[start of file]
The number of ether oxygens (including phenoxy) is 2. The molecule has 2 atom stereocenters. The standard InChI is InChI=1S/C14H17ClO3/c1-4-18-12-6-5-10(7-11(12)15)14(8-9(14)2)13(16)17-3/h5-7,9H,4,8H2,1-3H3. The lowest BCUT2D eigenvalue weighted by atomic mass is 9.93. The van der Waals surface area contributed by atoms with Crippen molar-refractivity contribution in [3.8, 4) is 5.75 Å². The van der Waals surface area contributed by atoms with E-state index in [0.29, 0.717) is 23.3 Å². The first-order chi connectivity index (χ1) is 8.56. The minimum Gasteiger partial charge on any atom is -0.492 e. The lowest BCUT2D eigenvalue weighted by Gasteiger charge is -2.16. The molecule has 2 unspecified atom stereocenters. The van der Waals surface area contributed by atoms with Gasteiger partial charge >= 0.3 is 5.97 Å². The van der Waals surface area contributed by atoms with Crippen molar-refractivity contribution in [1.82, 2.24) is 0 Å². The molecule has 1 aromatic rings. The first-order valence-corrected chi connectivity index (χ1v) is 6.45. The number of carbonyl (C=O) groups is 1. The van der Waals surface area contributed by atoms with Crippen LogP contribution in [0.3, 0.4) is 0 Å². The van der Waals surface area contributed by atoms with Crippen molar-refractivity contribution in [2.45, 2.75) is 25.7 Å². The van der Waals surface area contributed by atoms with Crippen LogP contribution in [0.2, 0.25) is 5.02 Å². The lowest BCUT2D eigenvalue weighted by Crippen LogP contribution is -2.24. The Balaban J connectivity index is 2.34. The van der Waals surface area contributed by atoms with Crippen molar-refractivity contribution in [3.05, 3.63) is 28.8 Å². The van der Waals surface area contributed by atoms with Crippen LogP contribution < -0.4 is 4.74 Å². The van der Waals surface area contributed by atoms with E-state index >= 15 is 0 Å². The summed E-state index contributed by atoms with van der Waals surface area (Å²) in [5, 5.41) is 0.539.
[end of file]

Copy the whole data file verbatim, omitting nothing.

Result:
The number of ether oxygens (including phenoxy) is 2. The molecule has 2 atom stereocenters. The standard InChI is InChI=1S/C14H17ClO3/c1-4-18-12-6-5-10(7-11(12)15)14(8-9(14)2)13(16)17-3/h5-7,9H,4,8H2,1-3H3. The lowest BCUT2D eigenvalue weighted by atomic mass is 9.93. The van der Waals surface area contributed by atoms with Crippen molar-refractivity contribution in [3.8, 4) is 5.75 Å². The van der Waals surface area contributed by atoms with E-state index in [0.29, 0.717) is 23.3 Å². The first-order chi connectivity index (χ1) is 8.56. The minimum Gasteiger partial charge on any atom is -0.492 e. The lowest BCUT2D eigenvalue weighted by Gasteiger charge is -2.16. The molecule has 2 unspecified atom stereocenters. The van der Waals surface area contributed by atoms with Gasteiger partial charge >= 0.3 is 5.97 Å². The van der Waals surface area contributed by atoms with Crippen molar-refractivity contribution in [1.82, 2.24) is 0 Å². The molecule has 1 aromatic rings. The first-order valence-corrected chi connectivity index (χ1v) is 6.45. The number of carbonyl (C=O) groups is 1. The van der Waals surface area contributed by atoms with Crippen LogP contribution in [0.3, 0.4) is 0 Å². The van der Waals surface area contributed by atoms with Crippen molar-refractivity contribution in [2.45, 2.75) is 25.7 Å². The van der Waals surface area contributed by atoms with Crippen LogP contribution in [0.2, 0.25) is 5.02 Å². The lowest BCUT2D eigenvalue weighted by Crippen LogP contribution is -2.24. The Balaban J connectivity index is 2.34. The van der Waals surface area contributed by atoms with Crippen molar-refractivity contribution in [3.05, 3.63) is 28.8 Å². The van der Waals surface area contributed by atoms with Crippen LogP contribution < -0.4 is 4.74 Å². The van der Waals surface area contributed by atoms with E-state index >= 15 is 0 Å². The summed E-state index contributed by atoms with van der Waals surface area (Å²) in [5, 5.41) is 0.539.